Learning and Understanding
Natural and unnatural learning
When younger, if not thwarted, one can enjoy learning. A bright uncle I had said he would go to the library and read all the books in the library, starting at one end of a shelf and finishing at the other end and then again. Later Uncle Albert had stomach troubles, surgery, and afterwards he would arrive at one location during a visit and leave right away for the next. He had become impatient, always ‘on to the next thing.’
Common knowledge says a healthy mind wants to suck up all the knowledge there is. This all takes energy, however, and effort, and time. Later, all this learning can hurt the brain. I recall a man who prided himself on all he knew about auto parts. He worked at an auto part store and the new information kept on piling in. His brain became "fried," as he put it. He literally had hurt his brain by learning too much.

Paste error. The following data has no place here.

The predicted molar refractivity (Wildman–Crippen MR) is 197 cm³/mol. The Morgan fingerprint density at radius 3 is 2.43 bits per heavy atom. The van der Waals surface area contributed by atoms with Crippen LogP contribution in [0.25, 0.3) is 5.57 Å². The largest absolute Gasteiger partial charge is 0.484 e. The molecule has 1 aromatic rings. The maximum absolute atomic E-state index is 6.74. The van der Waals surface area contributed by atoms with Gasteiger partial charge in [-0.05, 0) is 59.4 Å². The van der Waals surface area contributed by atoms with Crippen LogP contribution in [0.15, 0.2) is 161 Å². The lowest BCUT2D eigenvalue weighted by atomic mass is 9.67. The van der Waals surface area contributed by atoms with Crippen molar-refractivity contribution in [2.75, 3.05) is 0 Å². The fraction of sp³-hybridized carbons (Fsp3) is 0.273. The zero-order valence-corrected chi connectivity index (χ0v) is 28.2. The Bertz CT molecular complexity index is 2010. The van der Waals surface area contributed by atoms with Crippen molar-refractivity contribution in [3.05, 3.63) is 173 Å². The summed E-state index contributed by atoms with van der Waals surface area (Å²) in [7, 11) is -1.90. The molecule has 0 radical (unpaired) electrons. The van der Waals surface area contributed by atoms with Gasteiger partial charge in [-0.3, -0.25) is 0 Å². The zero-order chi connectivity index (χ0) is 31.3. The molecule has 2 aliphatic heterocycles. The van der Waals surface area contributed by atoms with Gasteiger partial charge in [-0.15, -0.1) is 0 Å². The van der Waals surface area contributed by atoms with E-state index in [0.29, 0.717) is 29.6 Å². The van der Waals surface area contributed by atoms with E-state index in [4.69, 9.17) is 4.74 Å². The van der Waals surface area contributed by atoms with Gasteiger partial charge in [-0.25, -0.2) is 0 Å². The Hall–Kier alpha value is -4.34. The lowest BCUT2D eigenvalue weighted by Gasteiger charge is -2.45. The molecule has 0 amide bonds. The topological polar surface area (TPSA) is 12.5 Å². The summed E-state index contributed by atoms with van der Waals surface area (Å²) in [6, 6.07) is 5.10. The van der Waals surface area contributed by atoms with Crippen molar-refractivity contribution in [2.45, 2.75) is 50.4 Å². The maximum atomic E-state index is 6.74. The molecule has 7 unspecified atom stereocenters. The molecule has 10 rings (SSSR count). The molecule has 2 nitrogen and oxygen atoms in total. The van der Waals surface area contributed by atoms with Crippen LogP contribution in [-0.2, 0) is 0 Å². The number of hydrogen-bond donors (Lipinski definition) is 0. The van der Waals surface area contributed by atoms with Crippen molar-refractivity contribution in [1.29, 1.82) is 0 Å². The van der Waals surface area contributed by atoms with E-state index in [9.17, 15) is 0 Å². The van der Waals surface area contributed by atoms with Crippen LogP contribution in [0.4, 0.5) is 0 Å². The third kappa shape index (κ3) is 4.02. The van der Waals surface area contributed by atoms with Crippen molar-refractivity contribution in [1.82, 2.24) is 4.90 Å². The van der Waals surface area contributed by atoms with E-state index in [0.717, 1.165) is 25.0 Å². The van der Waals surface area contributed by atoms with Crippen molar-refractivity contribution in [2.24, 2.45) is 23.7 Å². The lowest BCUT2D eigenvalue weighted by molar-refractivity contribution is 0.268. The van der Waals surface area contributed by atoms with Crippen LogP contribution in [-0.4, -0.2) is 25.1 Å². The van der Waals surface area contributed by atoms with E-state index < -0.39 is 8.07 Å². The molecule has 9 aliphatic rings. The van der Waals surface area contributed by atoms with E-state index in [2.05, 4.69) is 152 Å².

As one ages, it becomes apparent that one has to put the brakes on learning. It is better to know just what you need to know. Too much absorbed knowledge uses up your vitality. If, as a young person, you had learned in a natural, unforced way you probably could still absorb some knowledge without self-damage. If, on the other hand, you were pressured and learned out of fear or ego your brain almost fights the very act. Perhaps Alzheimer exemplifies this in the sense the mind returns to a childlike state and refuses to absorb any more information.